What is a Scallop? The text book definition says that a scallop is a member of the shellfish family known as bivalves, named for its two valves, or shells. Its upper valve is a dark mottled color, occasionally bright yellow or orange, and its lower valve is typically white. Bay scallops may reach a shell height of two inches and live two years; although, in Florida their life span is generally only one year. Take a peak at the Shell gas logo, and you’ll have a mental picture of what the animal looks like.
The bay scallop feeds continuously by “vacuuming” or filtering small particles of algae and organic matter from the water. It does this by funneling water over open pathways called gills. One of these pathways takes in water and skims off particles, while another expels the filtered water along with digestive wastes.
Scallops open their valves when feeding or breathing and close them when predators approach. The shell can also be slammed shut to avoid silt, which can clog the animal’s delicate gills. Many tiny, blue eyes arrayed along the outer rim of the shell detect movement near the animal and serve as a warning system. When threatened, the scallop can swim backwards by clapping its valves and expelling water rapidly.
You might wonder why I’m so interested in the scallop. One day, I was invited to join Sunshine River Tours’ Scallop Tour. The day of the tour, we all met at Captain Mike’s Welcome Center. It was there that I gathered the gear that I needed for an authentic scallop trip. I learned that we needed a recreational saltwater fishing license, which is required and provided with your trip. In the end, the vital piece of equipment that was necessary was just an ordinary mess bag. I would use this bag to collect my scallops. Once we had our bags in hand, we headed to the boat where Captain Stu met and escorted us on our adventure.
It took about thirty minutes to boat away from the pristine riverbanks of the Homosassa River to the Gulf of Mexico. Homosassa River is famous for clear water where manatees make home during the winter months. Captain Mike’s most popular tour is the Manatee Tour. Nevertheless, this day the little scallops ruled. On board, Captain Stu explained his simple rules for scalloping. First, he asserted that each person must not gather more than 2 gallons of whole scallops. He continued by explaining that ten gallons per boat, with five or more passengers, was the limit. He went on to explain that if we clean the scallops before returning to the dock, the limit is 1 pint of scallop meat per person, with a maximum of 2 gallon per boat.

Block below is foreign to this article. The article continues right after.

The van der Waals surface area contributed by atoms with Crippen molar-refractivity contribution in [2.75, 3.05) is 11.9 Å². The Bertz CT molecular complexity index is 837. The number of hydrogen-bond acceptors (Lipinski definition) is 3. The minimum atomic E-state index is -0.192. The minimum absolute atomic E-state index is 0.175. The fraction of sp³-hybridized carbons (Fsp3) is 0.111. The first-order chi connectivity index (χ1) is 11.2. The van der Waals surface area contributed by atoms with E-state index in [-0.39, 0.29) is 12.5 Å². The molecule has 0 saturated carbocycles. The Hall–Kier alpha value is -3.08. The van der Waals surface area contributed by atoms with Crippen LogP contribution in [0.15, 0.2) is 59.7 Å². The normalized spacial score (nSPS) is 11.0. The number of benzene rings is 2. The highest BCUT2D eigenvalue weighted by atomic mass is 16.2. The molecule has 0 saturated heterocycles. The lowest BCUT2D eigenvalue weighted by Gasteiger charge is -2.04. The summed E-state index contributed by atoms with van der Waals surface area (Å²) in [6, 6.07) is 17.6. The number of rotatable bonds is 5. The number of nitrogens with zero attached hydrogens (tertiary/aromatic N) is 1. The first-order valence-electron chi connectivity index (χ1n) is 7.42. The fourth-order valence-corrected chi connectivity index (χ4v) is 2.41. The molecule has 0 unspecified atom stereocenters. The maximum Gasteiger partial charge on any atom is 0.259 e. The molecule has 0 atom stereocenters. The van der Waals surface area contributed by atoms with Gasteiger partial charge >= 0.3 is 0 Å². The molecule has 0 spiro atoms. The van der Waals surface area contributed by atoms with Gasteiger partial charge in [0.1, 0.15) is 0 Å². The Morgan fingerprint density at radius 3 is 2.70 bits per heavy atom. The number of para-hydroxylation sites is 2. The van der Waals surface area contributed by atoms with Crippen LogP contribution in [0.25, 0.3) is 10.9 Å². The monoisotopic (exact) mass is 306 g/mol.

Captain Stu reassured us that scallop hunting is easy. Nevertheless, at this point, I was not too confident, because I compared it to an activity that I am familiar with – lobster hunting, which is not easy. Onward we floated to the first stop. We all hurried to put on our snorkel gear and jump into the 6-foot deep crystal clear water. At this point, I was still not sure what I was looking for. I knew what scallops looked like but was unsure about where to find them along the sandy bottom. I looked under rocks and stones and could not find any. After a while, I learned that not one person in the group found scallops at that stop. We all returned to the boat and went to another location. Captain Stu continued to reassure us that we would have success. He was right. This attempt was different. We hit the mother load minutes after jumping into the water. There they were…aqua blue nuggets, with their little blue eyes staring at you. You would not believe the striking blue eyes these creatures have. They seem to glow in the water.
The scallops lay there in the wide open, mostly in the grassy areas. All you have to do is free dive, or bend down and pick them up. The scallops close their shells as you get near them, the tiny blue eyes disappear within the shell, and then you scoop your hands underneath them and put them in your net bag.
We scooped and moved, and scooped and moved, until the group was tired. Back on board the boat, we put our catch inside the iced cooler and brought the booty home. At the end of the day, Captain Stu showed us how to clean these little guys. We learned quickly that preparation is the key to this task. Cleaning the scallops takes a lot of work. As a beginner, it took me about 1-2 hours but it was well worth the ultimate reward – a delicious meal.
The boat was a cool mix of people that day, from a family with two children, 7 and 10 years old, to an elderly couple. This was definitely a magnificent day for everyone. We spent it amidst fresh air, shiny waters, and bright sunshine, and, at the same time, were spoiled by the conveniences of the boat, including the comforting shade it provided.
The cost of Sunshine River Tours Scallop Tour is $50 per person and includes a license as well as use of mask, fins, and snorkel. This tour is only available during scallop season, along Florida’s gulf coast. Scallop season begins July 1 and runs through September 10. State waters in the Gulf of Mexico open to scallop harvest extend from the Pasco-Hernando County line. Reservations with Sunshine River Tours are a must, call 1-352-302-9207.
For more information contact:
Sunshine River Tours
Michael Millsap, Owner
Equipped with a bag full of scallops and a hearty appetite, give this recipe a try:
– 2 Onions, sliced
– 4 tb Butter
– 2 c Scallops
– 2 c Boiling water
– 1 c Diced potatoes
– 4 c Scalded milk
– Salt and pepper
Directions: Sauté onions in butter. Remove onions from pan. Cut up scallops and sauté in butter. Add onions, scallops and potatoes to boiling water. Simmer 30 minutes. Add scalded milk and simmer 15 minutes. Add seasoning.
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